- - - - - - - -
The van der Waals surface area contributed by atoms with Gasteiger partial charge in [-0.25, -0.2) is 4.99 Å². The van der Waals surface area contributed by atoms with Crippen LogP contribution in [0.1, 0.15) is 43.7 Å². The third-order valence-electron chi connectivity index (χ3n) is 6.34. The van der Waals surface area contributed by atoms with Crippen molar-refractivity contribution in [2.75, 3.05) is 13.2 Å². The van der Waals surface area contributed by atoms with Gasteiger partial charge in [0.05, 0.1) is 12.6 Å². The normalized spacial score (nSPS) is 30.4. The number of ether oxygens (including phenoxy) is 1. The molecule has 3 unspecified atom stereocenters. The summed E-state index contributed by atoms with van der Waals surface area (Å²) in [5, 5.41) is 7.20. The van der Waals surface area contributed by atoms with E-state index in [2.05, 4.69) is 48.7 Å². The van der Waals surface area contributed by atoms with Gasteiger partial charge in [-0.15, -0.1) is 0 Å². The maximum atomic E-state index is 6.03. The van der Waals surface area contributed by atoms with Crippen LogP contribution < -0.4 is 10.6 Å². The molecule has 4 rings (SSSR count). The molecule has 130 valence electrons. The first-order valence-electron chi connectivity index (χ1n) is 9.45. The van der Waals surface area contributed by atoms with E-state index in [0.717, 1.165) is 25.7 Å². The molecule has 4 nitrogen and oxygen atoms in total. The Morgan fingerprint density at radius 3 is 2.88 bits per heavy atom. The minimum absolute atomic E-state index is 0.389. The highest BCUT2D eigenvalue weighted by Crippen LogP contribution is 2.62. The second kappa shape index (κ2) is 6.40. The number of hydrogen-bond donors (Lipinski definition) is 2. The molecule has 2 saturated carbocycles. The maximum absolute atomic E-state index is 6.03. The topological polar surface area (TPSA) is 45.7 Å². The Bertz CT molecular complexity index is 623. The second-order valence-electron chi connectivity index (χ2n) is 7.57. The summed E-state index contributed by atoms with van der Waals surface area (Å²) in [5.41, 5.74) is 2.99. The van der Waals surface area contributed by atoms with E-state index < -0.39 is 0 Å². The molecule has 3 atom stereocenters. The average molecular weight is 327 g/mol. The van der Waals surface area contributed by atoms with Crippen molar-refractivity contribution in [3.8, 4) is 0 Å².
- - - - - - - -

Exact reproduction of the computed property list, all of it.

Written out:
The van der Waals surface area contributed by atoms with Gasteiger partial charge in [-0.25, -0.2) is 4.99 Å². The van der Waals surface area contributed by atoms with Crippen LogP contribution in [0.1, 0.15) is 43.7 Å². The third-order valence-electron chi connectivity index (χ3n) is 6.34. The van der Waals surface area contributed by atoms with Crippen molar-refractivity contribution in [2.75, 3.05) is 13.2 Å². The van der Waals surface area contributed by atoms with Gasteiger partial charge in [0.05, 0.1) is 12.6 Å². The normalized spacial score (nSPS) is 30.4. The number of ether oxygens (including phenoxy) is 1. The molecule has 3 unspecified atom stereocenters. The summed E-state index contributed by atoms with van der Waals surface area (Å²) in [5, 5.41) is 7.20. The van der Waals surface area contributed by atoms with E-state index in [2.05, 4.69) is 48.7 Å². The van der Waals surface area contributed by atoms with Gasteiger partial charge in [-0.15, -0.1) is 0 Å². The maximum atomic E-state index is 6.03. The van der Waals surface area contributed by atoms with Crippen LogP contribution < -0.4 is 10.6 Å². The molecule has 4 rings (SSSR count). The molecule has 130 valence electrons. The first-order valence-electron chi connectivity index (χ1n) is 9.45. The van der Waals surface area contributed by atoms with E-state index in [0.717, 1.165) is 25.7 Å². The molecule has 4 nitrogen and oxygen atoms in total. The Morgan fingerprint density at radius 3 is 2.88 bits per heavy atom. The minimum absolute atomic E-state index is 0.389. The highest BCUT2D eigenvalue weighted by Crippen LogP contribution is 2.62. The second kappa shape index (κ2) is 6.40. The number of hydrogen-bond donors (Lipinski definition) is 2. The molecule has 2 saturated carbocycles. The maximum absolute atomic E-state index is 6.03. The topological polar surface area (TPSA) is 45.7 Å². The Bertz CT molecular complexity index is 623. The second-order valence-electron chi connectivity index (χ2n) is 7.57. The summed E-state index contributed by atoms with van der Waals surface area (Å²) in [5.41, 5.74) is 2.99. The van der Waals surface area contributed by atoms with E-state index < -0.39 is 0 Å². The molecule has 3 atom stereocenters. The average molecular weight is 327 g/mol. The van der Waals surface area contributed by atoms with Crippen molar-refractivity contribution in [3.8, 4) is 0 Å².